Margaret October 27, 2011 at 01:27 PM
Ditto to EVERYTHING that Samatha said. South Limekiln Pike speed limit is 40 also and vehicles go anywhere from 50 to 80. Too dangerous for a residential section of the road.
We are all Upepr Dublin October 27, 2011 at 01:53 PM
The Ward 5 area of Limekiln and Dreshertown Road near Manufacturer's Country Club has become the stepchild of Upper Dublin in recent years. What used to be a quaint Farmers Market is now lost in an urban eyesore. Why are we looking at 12 RENTAL APARTMENT BUILDINGS? I would love to be able to see some trees instead of Mr Toll's village of rentals. Residents bought in this area for the wooded setting in a great school district. Not to mention, the homes on Dreshertown Road that sell for millions, and they drive down the road to look at 12 apartment buildings courtesy of Mr Toll and the UD elected officials who let this happen on their watch? Where are all the trees and buffers that were supposed to be planted at that corner? Is there an ordinance that these +55 RENTAL apartments (that were supposed to be owned condos with only a few buildings instead of twelve) will not be allowed to become just your run of the mill apartments in a few years? Visions of Blair Mill East Apartments come to mind...
Peter October 27, 2011 at 02:57 PM
I agree with the other posters about this. Why is any of this even needed? There are vacant stores in the Dreshertown shopping center now, so who thinks the area can support even more retail? There are several hotels at the other end of the business park and I highly doubt they are filled to capacity every night. This is clearly a case of a developer just wanting to make a quick buck with zero regard for the existing community.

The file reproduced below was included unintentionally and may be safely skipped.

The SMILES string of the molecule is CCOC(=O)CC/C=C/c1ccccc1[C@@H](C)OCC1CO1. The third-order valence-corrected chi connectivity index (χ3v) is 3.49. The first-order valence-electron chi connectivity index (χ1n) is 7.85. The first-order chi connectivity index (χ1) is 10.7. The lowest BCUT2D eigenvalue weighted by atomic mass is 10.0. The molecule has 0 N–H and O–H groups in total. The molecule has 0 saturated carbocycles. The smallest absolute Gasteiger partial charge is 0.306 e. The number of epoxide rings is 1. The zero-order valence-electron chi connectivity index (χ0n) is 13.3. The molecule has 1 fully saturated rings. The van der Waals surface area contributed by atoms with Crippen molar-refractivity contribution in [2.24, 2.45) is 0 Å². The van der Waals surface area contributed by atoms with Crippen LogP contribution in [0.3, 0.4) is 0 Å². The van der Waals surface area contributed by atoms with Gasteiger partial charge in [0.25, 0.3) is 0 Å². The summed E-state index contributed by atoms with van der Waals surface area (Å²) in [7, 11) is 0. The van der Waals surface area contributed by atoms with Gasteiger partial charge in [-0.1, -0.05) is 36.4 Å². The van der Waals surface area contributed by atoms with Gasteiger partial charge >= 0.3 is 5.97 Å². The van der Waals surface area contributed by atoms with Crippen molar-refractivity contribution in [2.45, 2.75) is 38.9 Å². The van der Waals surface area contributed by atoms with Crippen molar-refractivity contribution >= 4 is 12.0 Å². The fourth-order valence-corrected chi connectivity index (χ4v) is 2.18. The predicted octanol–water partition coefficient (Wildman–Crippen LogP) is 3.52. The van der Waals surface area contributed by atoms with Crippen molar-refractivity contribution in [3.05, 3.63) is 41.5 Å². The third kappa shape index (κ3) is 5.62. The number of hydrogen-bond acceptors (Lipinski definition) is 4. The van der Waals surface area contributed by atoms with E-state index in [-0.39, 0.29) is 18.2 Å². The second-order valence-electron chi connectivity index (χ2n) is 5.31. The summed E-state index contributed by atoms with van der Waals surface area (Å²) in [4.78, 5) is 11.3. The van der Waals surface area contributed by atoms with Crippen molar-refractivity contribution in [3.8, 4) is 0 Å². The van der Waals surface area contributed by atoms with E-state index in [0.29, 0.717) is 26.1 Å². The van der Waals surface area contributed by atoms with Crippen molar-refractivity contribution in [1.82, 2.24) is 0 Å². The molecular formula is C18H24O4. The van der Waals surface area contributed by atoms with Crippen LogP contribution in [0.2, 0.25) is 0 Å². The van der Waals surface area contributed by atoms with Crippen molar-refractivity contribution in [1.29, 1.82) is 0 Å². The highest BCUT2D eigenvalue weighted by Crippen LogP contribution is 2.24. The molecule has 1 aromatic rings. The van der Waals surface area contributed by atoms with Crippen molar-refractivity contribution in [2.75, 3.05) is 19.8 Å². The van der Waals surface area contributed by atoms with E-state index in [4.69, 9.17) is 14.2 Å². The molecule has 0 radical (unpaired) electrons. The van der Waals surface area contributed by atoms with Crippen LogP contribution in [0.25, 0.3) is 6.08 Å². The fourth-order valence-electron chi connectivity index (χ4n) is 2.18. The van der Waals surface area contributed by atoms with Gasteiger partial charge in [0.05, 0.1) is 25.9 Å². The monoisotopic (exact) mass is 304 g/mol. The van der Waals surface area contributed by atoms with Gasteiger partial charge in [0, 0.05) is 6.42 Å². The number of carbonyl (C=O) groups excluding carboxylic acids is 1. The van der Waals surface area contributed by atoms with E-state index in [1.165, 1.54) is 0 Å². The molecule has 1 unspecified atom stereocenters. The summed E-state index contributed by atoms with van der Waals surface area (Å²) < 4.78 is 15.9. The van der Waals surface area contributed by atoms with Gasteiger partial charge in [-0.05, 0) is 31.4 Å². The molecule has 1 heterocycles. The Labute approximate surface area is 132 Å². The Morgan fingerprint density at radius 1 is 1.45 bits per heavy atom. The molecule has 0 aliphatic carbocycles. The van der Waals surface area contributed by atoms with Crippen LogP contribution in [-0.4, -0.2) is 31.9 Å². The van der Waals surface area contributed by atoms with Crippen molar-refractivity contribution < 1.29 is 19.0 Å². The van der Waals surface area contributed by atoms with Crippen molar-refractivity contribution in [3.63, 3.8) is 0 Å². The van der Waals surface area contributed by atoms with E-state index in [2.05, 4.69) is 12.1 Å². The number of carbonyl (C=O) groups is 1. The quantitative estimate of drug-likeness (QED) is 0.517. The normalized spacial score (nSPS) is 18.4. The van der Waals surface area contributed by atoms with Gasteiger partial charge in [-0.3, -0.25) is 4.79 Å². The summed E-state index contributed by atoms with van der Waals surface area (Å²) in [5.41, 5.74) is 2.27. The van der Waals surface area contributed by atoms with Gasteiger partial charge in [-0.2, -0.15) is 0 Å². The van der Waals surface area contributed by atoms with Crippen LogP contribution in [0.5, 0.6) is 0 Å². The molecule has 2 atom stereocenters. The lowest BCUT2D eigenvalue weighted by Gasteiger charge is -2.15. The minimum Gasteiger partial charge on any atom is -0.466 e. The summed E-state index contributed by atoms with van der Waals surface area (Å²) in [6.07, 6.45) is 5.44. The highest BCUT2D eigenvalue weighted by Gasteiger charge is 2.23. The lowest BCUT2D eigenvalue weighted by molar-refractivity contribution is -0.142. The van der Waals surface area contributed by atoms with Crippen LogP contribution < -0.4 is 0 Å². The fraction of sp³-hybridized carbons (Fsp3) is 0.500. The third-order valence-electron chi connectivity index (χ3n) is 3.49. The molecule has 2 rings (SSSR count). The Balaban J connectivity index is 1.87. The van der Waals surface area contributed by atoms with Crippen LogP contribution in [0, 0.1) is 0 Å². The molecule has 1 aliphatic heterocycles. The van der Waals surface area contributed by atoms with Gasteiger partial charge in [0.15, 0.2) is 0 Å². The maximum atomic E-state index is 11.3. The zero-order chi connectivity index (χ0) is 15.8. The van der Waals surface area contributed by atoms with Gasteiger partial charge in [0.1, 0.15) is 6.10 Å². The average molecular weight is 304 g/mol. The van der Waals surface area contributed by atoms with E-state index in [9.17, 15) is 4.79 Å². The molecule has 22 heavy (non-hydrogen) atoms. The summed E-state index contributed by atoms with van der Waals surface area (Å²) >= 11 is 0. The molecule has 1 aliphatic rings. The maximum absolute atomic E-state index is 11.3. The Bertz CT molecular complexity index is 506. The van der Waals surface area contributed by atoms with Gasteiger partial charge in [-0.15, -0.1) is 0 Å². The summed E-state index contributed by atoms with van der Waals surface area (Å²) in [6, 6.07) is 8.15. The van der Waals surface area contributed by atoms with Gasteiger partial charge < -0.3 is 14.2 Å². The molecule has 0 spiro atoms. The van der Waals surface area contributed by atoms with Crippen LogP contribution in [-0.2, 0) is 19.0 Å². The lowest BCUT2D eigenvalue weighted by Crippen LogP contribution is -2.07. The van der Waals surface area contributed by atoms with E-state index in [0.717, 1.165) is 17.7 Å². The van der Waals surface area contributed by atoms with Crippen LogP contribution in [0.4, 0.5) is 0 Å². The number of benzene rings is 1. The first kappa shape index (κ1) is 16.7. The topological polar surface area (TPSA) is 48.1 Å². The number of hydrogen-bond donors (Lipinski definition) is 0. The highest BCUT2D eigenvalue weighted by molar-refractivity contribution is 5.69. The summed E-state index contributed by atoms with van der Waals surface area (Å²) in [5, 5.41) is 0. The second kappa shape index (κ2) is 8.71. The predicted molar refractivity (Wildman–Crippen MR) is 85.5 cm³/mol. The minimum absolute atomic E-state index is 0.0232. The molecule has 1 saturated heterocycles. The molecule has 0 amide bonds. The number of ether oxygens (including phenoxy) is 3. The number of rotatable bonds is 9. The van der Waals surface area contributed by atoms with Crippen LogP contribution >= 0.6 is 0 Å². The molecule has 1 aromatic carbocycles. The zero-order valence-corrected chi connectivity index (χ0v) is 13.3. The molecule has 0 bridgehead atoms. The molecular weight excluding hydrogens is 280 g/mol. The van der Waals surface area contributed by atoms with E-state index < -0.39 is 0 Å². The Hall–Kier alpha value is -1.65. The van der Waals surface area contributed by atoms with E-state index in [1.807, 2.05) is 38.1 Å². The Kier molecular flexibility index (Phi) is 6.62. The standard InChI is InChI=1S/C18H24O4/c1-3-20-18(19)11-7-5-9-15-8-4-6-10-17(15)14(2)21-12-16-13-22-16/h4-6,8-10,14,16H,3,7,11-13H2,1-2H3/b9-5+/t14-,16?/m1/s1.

Helen Colvin October 27, 2011 at 05:09 PM
I completely agree with my fellow neighbors. The entire triangle area is a traffic nightmare. Just try getting into or out of Starbucks. We would rather see some open space and upgrade the retail areas already present. Didn't I fill out a survey not too long ago about apdating Dreshertown Shopping center. How about we concentrate on that project and the flooding issues and leave some trees standing. NO HOTEL NEEDED! Helen Colvin
Lee November 29, 2012 at 04:43 AM
They're density planning, part of regionalization. It is not good imho. We're in a high opp zone. Maybe the hotel is the means to justify new zoning heights. The apt bldgs will have to have to comply with affordable housing laws. I think they should make it open space! We could use some open space in this packed to the gills wonderful area.
Lee November 29, 2012 at 04:44 AM
they may get grants and fair housing money?